May 18, 2016 08:38 AM EDT

Verizon Strike 2016 News Update: Obama Administration Steps In To Negotiate

By Jane Reed

The Verizon strike 2016 has entered its second month and it shows no sign of wavering. Over 40,000 Verizon workers have walked off in the middle of their job to protest their contract conditions. Now, the Obama administration is stepping in to help negotiate. Obama wants to end the Verizon strike 2016 now before May ends.

The United States Labor Secretary, Thomas Perez, said that the union leaders that walked off on the job back in Apr. 13, 2016 have agreed to come back and continue the negotiation discussions with Verizon executives, according to CNN.

As of today, there is no clear settlement regarding the workers' status. Many are still claiming unemployment and the number continues to rise.

This is the biggest strike since 2011 in the United States history, when 45,000 Verizon workers walked off the job for about two weeks.

This is a sensitive time for the union leaders and workers. Perez sat down with Verizon CEO Lowell McAdam, Communications Workers of America president Chris Shelton, and International Brotherhood of Electrical Workers president Lonnie Stephenson.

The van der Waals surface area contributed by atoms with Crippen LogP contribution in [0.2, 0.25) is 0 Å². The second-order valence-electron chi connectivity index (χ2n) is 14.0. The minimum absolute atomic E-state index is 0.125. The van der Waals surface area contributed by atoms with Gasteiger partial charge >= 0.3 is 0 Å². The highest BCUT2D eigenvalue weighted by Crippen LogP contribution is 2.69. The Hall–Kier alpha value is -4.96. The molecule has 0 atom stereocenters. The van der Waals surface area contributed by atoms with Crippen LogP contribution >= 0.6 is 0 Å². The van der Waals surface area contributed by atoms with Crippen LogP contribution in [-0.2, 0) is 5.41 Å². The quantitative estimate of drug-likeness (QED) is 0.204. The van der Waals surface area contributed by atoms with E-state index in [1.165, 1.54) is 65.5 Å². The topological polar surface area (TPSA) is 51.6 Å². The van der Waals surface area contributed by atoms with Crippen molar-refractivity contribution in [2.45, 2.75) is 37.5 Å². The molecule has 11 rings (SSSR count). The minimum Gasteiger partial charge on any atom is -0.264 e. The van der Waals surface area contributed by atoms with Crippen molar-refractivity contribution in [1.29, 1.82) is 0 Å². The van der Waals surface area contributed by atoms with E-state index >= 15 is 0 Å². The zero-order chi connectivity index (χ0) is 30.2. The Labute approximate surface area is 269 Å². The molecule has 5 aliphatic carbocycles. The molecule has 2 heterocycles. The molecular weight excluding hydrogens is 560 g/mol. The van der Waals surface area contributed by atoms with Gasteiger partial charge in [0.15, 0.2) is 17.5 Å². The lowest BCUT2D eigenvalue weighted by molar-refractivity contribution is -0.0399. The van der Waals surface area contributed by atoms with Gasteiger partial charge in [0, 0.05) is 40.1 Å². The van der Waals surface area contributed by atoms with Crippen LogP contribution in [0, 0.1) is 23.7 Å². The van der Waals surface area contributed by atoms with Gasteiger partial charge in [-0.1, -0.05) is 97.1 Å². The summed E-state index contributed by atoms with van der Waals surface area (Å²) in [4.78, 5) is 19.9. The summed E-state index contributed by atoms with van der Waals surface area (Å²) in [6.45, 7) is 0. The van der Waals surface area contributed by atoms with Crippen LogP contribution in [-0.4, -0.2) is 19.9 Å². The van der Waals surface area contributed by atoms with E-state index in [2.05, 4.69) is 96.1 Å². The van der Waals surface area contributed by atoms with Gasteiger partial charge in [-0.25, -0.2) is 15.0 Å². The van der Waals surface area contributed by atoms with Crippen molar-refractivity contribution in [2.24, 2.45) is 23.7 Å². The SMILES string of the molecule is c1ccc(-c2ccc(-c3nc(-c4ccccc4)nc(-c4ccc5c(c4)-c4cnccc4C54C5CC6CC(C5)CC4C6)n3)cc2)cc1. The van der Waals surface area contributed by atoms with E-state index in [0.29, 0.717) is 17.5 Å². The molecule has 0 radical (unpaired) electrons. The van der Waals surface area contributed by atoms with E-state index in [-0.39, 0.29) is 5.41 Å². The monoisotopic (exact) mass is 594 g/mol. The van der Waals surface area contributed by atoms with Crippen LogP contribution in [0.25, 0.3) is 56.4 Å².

The bargaining table of concerns consist of a concrete contract with Verizon plus their concern of off-shoring thousands of jobs to the Philippines, Mexico and the Dominican Republic where labor cost is cheaper. In addition, workers want the capping of pension funds after 30 years of service to the company. The NY Daily News has it that Labor Secretary Thomas Perez says Verizon and the striking unions will continue their negotiations.

Verizon spokesman Raymond McConville expressed that Verizon would drop the requirement if the workers could come to an agreement. He noted that 1,000 of the striking workers had gone back to work, though the union has disputed that number. The union leaders claimed that McConville downplayed the issue.

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